Credit cards and expenses
Many children watch their parents live on credit cards. When there’s something new that they want, or an upcoming obligation, they see their parents reach for the card and take care of it, almost like it’s magic. Relying on credit cards does little to truly teach children about managing money or being financially responsible adults. Here are some tips on finding ways to teach kids about money.
Teaching the value of money
Schools teach reading, writing and math, but rarely do they cover everyday tasks such as paying bills, understanding budgets, or working with interest. It is the parents’ responsibility to educate their children in this area. Here are some steps for you if youre trying to teach your child about money:
- Start teaching children early about money. Gone are the days of letting a child live completely oblivious to finances. In todays tough times, children need to know that money has to be managed. Some ways to accomplish this include teaching kids about how to save up their cash. Let them see their dollars accumulating in a box or drawer. When its full enough let them take it to their bank account and deposit it. Visual learning is a great way to get a message across. If they see money accumulate, they get an idea of how it works later on.
- Teach children where money comes from and the correlation between work and pay. Children are naturally led to think that money “comes from Mommy and Daddy. When mom and dad are out of cash, normally credit cards take care of purchases. Every child should be taught the basic concept of how working brings in money. And then how money is used for purchases. And then how we use things and repeat the cycle. Paying children for tasks that are above the ordinary, like cleaning out the attic or the garage, can help them to see value in labor.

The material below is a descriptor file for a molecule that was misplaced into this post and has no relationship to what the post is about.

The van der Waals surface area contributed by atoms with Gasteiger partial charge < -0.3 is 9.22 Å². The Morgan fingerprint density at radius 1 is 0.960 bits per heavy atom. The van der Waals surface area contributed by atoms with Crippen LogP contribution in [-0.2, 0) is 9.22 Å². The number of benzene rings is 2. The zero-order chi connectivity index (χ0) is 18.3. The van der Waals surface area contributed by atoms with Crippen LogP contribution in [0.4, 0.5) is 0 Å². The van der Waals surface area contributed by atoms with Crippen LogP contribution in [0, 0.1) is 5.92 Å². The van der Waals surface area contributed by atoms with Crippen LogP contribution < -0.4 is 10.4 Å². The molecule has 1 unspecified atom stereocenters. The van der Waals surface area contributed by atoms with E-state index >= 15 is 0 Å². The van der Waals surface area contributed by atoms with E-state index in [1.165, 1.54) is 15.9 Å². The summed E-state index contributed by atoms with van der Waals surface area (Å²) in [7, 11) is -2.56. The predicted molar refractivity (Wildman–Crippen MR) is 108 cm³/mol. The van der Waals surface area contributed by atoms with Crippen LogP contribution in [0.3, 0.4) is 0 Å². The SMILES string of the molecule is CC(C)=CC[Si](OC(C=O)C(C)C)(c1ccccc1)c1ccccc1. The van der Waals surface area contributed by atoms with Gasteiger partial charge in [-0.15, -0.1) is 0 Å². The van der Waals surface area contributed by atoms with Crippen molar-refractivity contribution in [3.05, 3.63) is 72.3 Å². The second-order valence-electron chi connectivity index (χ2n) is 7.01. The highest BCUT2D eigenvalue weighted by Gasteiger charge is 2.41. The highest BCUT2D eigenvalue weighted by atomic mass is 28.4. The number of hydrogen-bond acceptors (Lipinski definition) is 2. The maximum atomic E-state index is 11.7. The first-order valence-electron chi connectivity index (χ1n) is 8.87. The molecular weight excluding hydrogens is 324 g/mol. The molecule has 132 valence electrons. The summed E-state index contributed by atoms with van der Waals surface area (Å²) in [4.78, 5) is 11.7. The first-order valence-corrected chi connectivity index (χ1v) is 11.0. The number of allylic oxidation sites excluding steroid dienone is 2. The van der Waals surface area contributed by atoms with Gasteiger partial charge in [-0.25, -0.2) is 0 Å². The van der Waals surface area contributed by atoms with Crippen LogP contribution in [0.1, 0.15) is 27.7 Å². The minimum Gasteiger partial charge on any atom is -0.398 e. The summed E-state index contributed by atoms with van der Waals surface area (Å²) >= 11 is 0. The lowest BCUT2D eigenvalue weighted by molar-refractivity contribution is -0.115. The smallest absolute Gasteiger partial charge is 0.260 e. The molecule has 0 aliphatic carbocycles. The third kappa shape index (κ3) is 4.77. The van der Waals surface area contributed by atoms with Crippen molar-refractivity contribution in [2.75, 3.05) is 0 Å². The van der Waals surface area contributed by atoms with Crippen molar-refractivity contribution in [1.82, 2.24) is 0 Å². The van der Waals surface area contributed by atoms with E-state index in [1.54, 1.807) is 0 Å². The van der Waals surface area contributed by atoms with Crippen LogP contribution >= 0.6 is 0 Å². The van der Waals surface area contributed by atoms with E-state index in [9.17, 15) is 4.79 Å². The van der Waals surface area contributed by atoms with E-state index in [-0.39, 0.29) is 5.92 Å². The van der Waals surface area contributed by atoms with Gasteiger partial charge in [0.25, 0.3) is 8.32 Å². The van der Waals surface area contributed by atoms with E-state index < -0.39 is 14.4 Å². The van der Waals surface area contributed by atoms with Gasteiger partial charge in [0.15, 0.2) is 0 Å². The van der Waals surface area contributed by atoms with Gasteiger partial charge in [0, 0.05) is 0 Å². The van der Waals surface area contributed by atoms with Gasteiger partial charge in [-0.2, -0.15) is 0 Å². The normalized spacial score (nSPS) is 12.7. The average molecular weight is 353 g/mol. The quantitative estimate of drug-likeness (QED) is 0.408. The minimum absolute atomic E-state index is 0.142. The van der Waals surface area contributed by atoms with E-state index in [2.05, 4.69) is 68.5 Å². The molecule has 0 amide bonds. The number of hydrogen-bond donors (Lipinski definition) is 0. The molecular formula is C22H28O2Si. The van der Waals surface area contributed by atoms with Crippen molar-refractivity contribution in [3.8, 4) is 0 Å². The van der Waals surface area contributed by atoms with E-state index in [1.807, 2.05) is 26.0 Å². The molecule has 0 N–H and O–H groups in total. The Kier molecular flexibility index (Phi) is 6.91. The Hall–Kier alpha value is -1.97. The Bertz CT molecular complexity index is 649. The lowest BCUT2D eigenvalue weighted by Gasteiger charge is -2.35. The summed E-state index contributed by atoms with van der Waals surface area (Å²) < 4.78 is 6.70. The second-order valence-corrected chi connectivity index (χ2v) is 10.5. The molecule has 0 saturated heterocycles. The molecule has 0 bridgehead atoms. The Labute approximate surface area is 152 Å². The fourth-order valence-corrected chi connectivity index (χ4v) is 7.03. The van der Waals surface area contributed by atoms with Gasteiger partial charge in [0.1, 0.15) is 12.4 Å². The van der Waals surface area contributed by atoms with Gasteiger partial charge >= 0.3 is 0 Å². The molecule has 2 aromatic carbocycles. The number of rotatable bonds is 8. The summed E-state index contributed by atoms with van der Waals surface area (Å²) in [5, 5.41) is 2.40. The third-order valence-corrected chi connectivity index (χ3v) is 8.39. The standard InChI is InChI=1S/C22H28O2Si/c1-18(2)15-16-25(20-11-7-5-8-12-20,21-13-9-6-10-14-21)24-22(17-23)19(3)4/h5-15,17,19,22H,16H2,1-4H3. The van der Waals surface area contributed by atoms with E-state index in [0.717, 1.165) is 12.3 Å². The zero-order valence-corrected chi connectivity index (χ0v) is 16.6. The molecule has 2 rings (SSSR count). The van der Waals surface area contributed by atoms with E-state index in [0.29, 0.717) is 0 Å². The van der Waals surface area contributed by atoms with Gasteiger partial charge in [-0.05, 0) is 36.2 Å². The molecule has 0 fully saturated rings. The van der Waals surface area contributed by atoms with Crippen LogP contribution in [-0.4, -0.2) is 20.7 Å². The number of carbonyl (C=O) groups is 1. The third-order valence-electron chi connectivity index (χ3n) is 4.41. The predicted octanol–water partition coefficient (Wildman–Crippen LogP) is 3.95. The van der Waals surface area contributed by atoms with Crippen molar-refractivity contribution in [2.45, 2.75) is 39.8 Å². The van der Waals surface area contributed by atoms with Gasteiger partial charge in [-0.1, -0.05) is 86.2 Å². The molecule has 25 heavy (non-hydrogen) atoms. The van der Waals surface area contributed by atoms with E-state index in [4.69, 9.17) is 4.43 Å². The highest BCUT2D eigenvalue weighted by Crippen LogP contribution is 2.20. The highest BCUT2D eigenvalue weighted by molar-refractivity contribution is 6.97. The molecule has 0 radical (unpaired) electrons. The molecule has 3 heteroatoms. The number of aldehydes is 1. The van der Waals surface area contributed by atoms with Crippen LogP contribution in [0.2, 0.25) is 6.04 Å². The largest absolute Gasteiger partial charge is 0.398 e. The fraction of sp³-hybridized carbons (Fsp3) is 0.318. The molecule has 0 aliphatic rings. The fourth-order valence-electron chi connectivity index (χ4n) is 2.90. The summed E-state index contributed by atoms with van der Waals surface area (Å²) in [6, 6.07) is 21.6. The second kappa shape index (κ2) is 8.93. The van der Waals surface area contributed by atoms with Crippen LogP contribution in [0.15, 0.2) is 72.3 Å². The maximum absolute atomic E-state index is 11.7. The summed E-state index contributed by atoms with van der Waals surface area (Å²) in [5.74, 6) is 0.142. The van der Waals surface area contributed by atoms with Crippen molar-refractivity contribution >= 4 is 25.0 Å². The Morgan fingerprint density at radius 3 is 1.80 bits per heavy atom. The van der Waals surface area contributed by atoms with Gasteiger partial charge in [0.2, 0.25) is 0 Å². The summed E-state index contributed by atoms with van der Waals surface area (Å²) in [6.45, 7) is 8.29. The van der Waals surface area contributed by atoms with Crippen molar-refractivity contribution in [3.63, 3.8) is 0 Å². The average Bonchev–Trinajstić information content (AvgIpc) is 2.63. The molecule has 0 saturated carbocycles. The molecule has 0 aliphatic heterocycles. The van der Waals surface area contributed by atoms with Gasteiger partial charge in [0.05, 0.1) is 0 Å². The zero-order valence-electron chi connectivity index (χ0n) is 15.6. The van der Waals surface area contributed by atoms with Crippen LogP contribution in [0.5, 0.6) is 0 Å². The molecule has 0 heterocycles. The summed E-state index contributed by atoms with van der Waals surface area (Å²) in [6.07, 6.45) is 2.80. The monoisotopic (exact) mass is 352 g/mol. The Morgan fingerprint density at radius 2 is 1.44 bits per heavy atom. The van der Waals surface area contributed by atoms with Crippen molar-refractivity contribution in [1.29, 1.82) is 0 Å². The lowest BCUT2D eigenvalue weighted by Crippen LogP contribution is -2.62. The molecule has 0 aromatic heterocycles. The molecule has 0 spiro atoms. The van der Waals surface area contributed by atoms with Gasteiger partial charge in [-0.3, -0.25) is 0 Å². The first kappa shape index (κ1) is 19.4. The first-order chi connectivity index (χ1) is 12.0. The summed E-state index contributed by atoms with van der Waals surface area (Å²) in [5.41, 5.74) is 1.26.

- Consider offering your children an allowance. Experts debate the effectiveness of allowances and whether or not children should be paid to do everyday chores. One way to handle this is to pay children for large tasks that aid the family, but do not pay them for their responsibilities. Responsibilities or daily/weekly chores could include keeping their rooms clean, sweeping, mopping, cleaning up toys and assisting with laundry. Conversely, a family having a garage sale can pay their child for keeping things lined up and organized neatly for sale.
- Make the savings plan interesting. Depending on your childs age, help them to engage in saving money. For a younger child it could mean decorating a piggy bank. An older child it might help them to save for a bike or other large item.
The importance of finances
With the recession hitting hard, its more important than ever to understand how finances work. Children need instruction from parents on the acquisition, saving, budgeting of money, and how credit cards and loans work, and how to manage it all. For the sake of the security of their future, they need to be presented with information they can understand and learn from. Working to educate children today helps create financially responsible citizens of tomorrow.